The Wellness Report: December’s Top Health & Fitness News

The Wellness Report: December’s Top Health & Fitness News

Discover the Top Health and Fitness News from December 2019

The Wellness Report breaks down the top health and fitness news of the month! Read on to learn about the top stories from December 2019! Also, for expert analysis, read “our take” after each section for an expert-guided breakdown of each topic.

The Wellness Report: December’s Top Health & Fitness News

Extra Protein Consumption Only Benefits Certain People

Only some people may benefit from consuming more daily protein than recommended. A recent study done by Purdue University found that consuming more protein than the recommended dietary allowance (RDA) only benefited those who were actively dieting to lose weight or training to build lean body mass. Those who were not weight training or dieting didn’t experience any changes in lean body mass when they consumed more than the recommended amount of protein.

Our Take:

The RDA for protein is set to adequately fulfill the physiological needs of healthy individuals. But certain people with specific goals may have greater needs, including weight lifters, those trying to lose weight and those recovering from injury or illness. Work with a registered dietitian to determine what your personal protein needs should be based on your goals and lifestyle.

The Wellness Report: December’s Top Health & Fitness News

Consistent Exercise May Reduce Age-Related Muscle Inflammation

A recent study suggests lifelong exercise can help prevent age-related inflammation in skeletal muscle. The study examined exercise-induced inflammation of young exercisers, older healthy non-exercisers and older lifelong exercisers. Researchers found that lifelong exercisers had similar muscle cells to young exercisers. However, the muscles of older non-exercisers showed greater age-related inflammatory damage. The results suggest that exercising throughout life may help keep aging muscles healthy and prevent age-related inflammation.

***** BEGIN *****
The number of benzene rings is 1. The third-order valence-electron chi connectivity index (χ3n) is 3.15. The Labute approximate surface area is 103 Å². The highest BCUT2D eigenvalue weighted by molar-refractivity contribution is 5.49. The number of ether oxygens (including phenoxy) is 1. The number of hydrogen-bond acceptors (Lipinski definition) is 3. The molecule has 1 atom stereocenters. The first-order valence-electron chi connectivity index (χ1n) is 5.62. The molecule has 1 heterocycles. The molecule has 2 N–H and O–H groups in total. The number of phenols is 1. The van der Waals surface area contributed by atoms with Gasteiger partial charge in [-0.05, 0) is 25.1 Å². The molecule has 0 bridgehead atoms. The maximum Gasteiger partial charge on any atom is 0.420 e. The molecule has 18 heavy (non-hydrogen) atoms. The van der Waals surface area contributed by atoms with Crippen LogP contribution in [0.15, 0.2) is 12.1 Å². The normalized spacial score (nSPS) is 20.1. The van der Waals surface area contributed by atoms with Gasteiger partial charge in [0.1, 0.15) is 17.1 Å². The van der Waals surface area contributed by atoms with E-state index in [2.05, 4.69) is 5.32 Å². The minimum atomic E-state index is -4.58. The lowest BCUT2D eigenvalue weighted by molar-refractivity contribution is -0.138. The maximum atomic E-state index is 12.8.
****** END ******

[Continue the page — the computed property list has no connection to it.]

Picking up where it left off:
Our Take:

This was a small study and more research would need to be done to determine anything concrete. Additionally, it only tracked post-exercise inflammation. That said, the benefits of exercising consistently are well established, and these findings further reinforce the pros of staying active!

The Wellness Report: December’s Top Health & Fitness News

Post-Exercise Ice Baths May Impair Muscle Recovery

A recent study examined the impact of ice baths on the synthesis of new protein in muscles. Ice baths are commonly used as a strategy to alleviate post-workout muscle soreness by reducing blood flow, swelling and inflammation in the muscles. This study aimed to further explore how ice baths impacted post-exercise muscle growth. Participants placed one leg in cold water (8°C) and the other leg in thermoneutral water (30°C) after exercising. Results showed a decrease in the amount of new protein generated in the leg placed in cold water.

Our Take:

The study’s findings suggest that ice baths may actually impair post-exercise muscle growth. It’s not the first study to question the use of ice baths for post-workout recovery either. However, it was a small study performed on a specific demographic (12 healthy, young males), and its results are by no means conclusive.

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